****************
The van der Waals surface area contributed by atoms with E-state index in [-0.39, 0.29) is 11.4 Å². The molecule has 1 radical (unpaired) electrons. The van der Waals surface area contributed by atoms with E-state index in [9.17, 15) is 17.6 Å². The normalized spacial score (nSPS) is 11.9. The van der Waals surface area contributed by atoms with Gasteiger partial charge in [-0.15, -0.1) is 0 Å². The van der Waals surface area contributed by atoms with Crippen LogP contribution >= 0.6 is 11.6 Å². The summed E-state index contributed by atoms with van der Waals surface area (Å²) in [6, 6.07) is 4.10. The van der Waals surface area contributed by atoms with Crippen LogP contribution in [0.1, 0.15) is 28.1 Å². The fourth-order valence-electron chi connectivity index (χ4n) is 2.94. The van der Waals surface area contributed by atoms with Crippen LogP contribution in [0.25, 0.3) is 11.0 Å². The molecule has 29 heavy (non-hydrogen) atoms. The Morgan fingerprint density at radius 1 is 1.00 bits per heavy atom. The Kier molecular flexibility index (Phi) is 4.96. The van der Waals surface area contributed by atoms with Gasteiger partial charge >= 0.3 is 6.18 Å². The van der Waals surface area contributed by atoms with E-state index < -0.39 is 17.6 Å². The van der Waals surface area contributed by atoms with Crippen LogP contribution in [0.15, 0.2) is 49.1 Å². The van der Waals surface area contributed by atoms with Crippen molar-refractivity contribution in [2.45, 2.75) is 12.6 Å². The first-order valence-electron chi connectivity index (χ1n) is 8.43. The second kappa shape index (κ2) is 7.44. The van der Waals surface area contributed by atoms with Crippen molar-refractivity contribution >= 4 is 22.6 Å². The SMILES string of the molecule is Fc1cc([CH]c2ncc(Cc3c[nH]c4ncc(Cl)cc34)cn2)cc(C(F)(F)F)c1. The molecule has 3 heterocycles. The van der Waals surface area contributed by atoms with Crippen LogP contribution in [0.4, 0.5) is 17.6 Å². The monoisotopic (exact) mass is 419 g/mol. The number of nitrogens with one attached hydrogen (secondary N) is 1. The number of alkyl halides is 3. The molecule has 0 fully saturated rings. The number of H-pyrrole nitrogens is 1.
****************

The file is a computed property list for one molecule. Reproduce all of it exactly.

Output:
The van der Waals surface area contributed by atoms with E-state index in [-0.39, 0.29) is 11.4 Å². The molecule has 1 radical (unpaired) electrons. The van der Waals surface area contributed by atoms with E-state index in [9.17, 15) is 17.6 Å². The normalized spacial score (nSPS) is 11.9. The van der Waals surface area contributed by atoms with Gasteiger partial charge in [-0.15, -0.1) is 0 Å². The van der Waals surface area contributed by atoms with Crippen LogP contribution >= 0.6 is 11.6 Å². The summed E-state index contributed by atoms with van der Waals surface area (Å²) in [6, 6.07) is 4.10. The van der Waals surface area contributed by atoms with Crippen LogP contribution in [0.1, 0.15) is 28.1 Å². The fourth-order valence-electron chi connectivity index (χ4n) is 2.94. The van der Waals surface area contributed by atoms with Crippen LogP contribution in [0.25, 0.3) is 11.0 Å². The molecule has 29 heavy (non-hydrogen) atoms. The Morgan fingerprint density at radius 1 is 1.00 bits per heavy atom. The Kier molecular flexibility index (Phi) is 4.96. The van der Waals surface area contributed by atoms with Gasteiger partial charge >= 0.3 is 6.18 Å². The van der Waals surface area contributed by atoms with E-state index < -0.39 is 17.6 Å². The van der Waals surface area contributed by atoms with Crippen LogP contribution in [0.15, 0.2) is 49.1 Å². The van der Waals surface area contributed by atoms with Crippen molar-refractivity contribution in [2.45, 2.75) is 12.6 Å². The first-order valence-electron chi connectivity index (χ1n) is 8.43. The second kappa shape index (κ2) is 7.44. The van der Waals surface area contributed by atoms with Crippen molar-refractivity contribution >= 4 is 22.6 Å². The SMILES string of the molecule is Fc1cc([CH]c2ncc(Cc3c[nH]c4ncc(Cl)cc34)cn2)cc(C(F)(F)F)c1. The molecule has 3 heterocycles. The van der Waals surface area contributed by atoms with Crippen LogP contribution in [0.4, 0.5) is 17.6 Å². The monoisotopic (exact) mass is 419 g/mol. The number of nitrogens with one attached hydrogen (secondary N) is 1. The number of alkyl halides is 3. The molecule has 0 fully saturated rings. The number of H-pyrrole nitrogens is 1.